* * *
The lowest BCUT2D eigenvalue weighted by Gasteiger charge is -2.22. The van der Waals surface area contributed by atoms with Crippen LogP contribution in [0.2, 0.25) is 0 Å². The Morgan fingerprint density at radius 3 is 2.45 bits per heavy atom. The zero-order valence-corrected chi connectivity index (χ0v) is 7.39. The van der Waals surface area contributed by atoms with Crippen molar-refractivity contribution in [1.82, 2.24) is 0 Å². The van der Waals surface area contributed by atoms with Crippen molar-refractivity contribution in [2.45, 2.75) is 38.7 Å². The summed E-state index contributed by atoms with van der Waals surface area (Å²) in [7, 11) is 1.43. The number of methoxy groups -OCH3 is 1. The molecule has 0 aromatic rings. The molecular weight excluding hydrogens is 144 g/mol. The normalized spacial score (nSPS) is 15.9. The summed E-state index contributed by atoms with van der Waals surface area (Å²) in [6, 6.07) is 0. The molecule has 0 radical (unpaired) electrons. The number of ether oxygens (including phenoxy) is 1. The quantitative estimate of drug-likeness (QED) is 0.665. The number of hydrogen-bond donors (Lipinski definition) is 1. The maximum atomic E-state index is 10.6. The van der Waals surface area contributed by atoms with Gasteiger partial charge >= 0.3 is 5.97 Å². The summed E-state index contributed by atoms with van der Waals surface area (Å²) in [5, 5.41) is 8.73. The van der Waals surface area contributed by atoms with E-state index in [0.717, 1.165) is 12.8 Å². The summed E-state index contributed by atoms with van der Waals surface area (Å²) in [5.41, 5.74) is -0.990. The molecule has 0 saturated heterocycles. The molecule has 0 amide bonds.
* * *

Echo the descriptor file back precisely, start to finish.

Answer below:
The lowest BCUT2D eigenvalue weighted by Gasteiger charge is -2.22. The van der Waals surface area contributed by atoms with Crippen LogP contribution in [0.2, 0.25) is 0 Å². The Morgan fingerprint density at radius 3 is 2.45 bits per heavy atom. The zero-order valence-corrected chi connectivity index (χ0v) is 7.39. The van der Waals surface area contributed by atoms with Crippen molar-refractivity contribution in [1.82, 2.24) is 0 Å². The van der Waals surface area contributed by atoms with Crippen molar-refractivity contribution in [2.45, 2.75) is 38.7 Å². The summed E-state index contributed by atoms with van der Waals surface area (Å²) in [7, 11) is 1.43. The number of methoxy groups -OCH3 is 1. The molecule has 0 aromatic rings. The molecular weight excluding hydrogens is 144 g/mol. The normalized spacial score (nSPS) is 15.9. The summed E-state index contributed by atoms with van der Waals surface area (Å²) in [6, 6.07) is 0. The molecule has 0 radical (unpaired) electrons. The number of ether oxygens (including phenoxy) is 1. The quantitative estimate of drug-likeness (QED) is 0.665. The number of hydrogen-bond donors (Lipinski definition) is 1. The maximum atomic E-state index is 10.6. The van der Waals surface area contributed by atoms with Gasteiger partial charge >= 0.3 is 5.97 Å². The summed E-state index contributed by atoms with van der Waals surface area (Å²) in [5, 5.41) is 8.73. The van der Waals surface area contributed by atoms with E-state index in [0.717, 1.165) is 12.8 Å². The summed E-state index contributed by atoms with van der Waals surface area (Å²) in [5.41, 5.74) is -0.990. The molecule has 0 saturated heterocycles. The molecule has 0 amide bonds.